While affluent white college students get all starry-eyed over folk-singer rhetoric, black voters care intensely about outcomes. They demand effectiveness. Despite their deep commitment to the Democratic Party (or perhaps because of it?) black interests always lose to the pet projects of affluent, privileged, white progressives. Black voters, especially in the country’s big cities, are growing bitter.
For Bernie Sanders to take the nomination on the strength of white progressives, especially college students, would rub salt in an already very raw wound. Black and Hispanic voters, weary of being taken for granted, are already feeling the Bern. It’s leaving them chafing.
Trapped between a Republican candidate hostile to their interests and a Democratic candidate oblivious to them, the Democratic nominee can still count on strong support. However, maintaining the Blue Wall requires more than “strong support” from minority voters. Obama carried barely 40% of white voters in 2012. Nothing short of dominant support and turnout in minority communities will hold the Blue Wall in place.
Democratic success among the last component of the Blue Wall, urban and suburban whites, is even more brittle. These consistent ‘split-ticket’ voters are the reason that Blue States like Michigan, Pennsylvania, Wisconsin, Minnesota, Illinois, Maryland, and Massachusetts frequently elect Republican Governors or Senators while almost always supporting Democrats for President. These voters are relentlessly moderate and in Blue Wall border-states they can account for a 10-15% swing, defeating liberal Democrats in favor or moderate Republicans on a consistent basis.
If Republicans ever stopped pandering to racists and religious extremists, these voters would switch sides quickly. If Democrats nominate a ‘Democratic Socialist’ from Vermont, these voters will be in play regardless of who the Republicans nominate.
Just like black and Hispanic voters, Blue State ticket-splitters are frustrated by the power of urban Democratic political machines and deeply hostile to the Democratic Party’s delusional left flank. They have increasingly supported Democrats in recent years as the DLC-style Democratic politics of the Clintons has become the norm. They prefer pragmatism over ideology in almost every case. Faced with a choice between a wacky, delusional Republican promising to slash their taxes and a wacky, delusional Democrat promising to take more of their money for pie-in-the-sky projects, their political direction becomes impossible to predict.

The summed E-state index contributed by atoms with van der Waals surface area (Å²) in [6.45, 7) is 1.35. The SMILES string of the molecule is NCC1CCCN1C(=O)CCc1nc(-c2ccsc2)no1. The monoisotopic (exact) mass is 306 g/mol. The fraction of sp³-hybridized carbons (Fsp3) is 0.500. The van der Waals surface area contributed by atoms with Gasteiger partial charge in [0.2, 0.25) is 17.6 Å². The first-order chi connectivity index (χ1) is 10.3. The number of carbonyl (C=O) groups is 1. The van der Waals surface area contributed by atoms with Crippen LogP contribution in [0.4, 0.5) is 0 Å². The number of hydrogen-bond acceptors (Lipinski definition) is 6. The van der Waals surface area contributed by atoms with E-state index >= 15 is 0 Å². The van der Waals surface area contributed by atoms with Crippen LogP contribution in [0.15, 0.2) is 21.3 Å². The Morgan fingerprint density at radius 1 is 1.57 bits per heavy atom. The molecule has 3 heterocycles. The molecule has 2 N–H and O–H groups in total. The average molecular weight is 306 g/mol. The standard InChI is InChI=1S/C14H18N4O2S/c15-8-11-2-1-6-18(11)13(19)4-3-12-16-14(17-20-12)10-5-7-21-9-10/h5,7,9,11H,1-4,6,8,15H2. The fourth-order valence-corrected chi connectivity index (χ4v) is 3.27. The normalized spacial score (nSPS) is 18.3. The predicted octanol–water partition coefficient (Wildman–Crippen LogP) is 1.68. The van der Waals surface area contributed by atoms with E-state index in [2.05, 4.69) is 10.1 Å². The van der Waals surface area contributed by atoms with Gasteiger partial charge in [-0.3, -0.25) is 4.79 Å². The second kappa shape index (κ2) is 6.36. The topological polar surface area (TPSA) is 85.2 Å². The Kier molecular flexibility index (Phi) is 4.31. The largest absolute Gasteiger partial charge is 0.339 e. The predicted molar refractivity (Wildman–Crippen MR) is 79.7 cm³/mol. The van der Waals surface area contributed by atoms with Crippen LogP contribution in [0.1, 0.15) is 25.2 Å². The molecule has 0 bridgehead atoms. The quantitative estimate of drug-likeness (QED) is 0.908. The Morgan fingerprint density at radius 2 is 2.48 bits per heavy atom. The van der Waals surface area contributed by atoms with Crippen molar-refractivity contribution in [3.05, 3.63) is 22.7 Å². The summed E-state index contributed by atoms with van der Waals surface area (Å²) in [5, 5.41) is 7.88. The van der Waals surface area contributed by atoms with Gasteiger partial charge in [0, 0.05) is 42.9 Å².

Some of the dynamics that created the Blue Wall will also serve to limit the odds of a Sanders nomination. However, not all of the groups that comprise the Blue Wall are active in Democratic primary politics. Many of those white split-ticket voters in Blue States vote in Republican primaries. Others are relatively disengaged from primary politics. Black and Hispanic voters active in the primaries generally lean farther left than their peers who turn out for the general election.
Worse for Democrats, Sanders brings the ‘Politics of Crazy’ into the Democratic Party to a degree we haven’t previously seen. As social capital institutions weaken all over our culture, remaining institutions like our established political parties struggle to hold back a tide of extremism and general nuttery. That drift toward the extremes could overwhelm the Democratic institutions that would otherwise block Sanders’ rise.
Would Bernie Sanders lose the General Election? Not necessarily, but Sanders is the only Democrat in the race who could lose the General Election. It would be difficult to conjure from imagination a Democratic candidate less suited to sustain the Blue Wall. Combine that problem with the significant possibility that Republicans will have a Hispanic at the top of their ticket and you see the weakness emerging.
Even with Clinton as the nominee it was going to be difficult for Democrats to maintain the near-unanimous black support Obama generated and deepen their gains among Hispanics. Lose Clinton, with her deep institutional ties to those communities and her massive embedded support, and the Blue Wall no longer holds.
Would minority voters shift their support to a Republican in large numbers if Sanders were the nominee? Probably not. But these are the communities whose commitment and turnout built the Blue Wall. A 10% fall-off in support and turnout among these voters would be a catastrophe, especially when you consider the impact of an untested, unvetted, socialist from Brooklyn on split-ticket voters in Blue States.
Sanders might be competitive in a general election, but only if Republicans remain determined to nominate the most obnoxiously unelectable candidate they can find. That might change if the party perceives an opening. If it looks like Sanders could take the Democratic nomination, delegates assembled in Cleveland would have all the incentive they need to carry out a Republican ‘Red Wedding’ at the convention. With Sanders as the potential Democratic nominee, Republicans aren’t going to be so generous as to nominate Donald Trump.
The Blue Wall analysis has a weakness – The Democratic Party. Bernie Sanders, as the nominee, would break the wall from within, making the outcome of the November election an open question.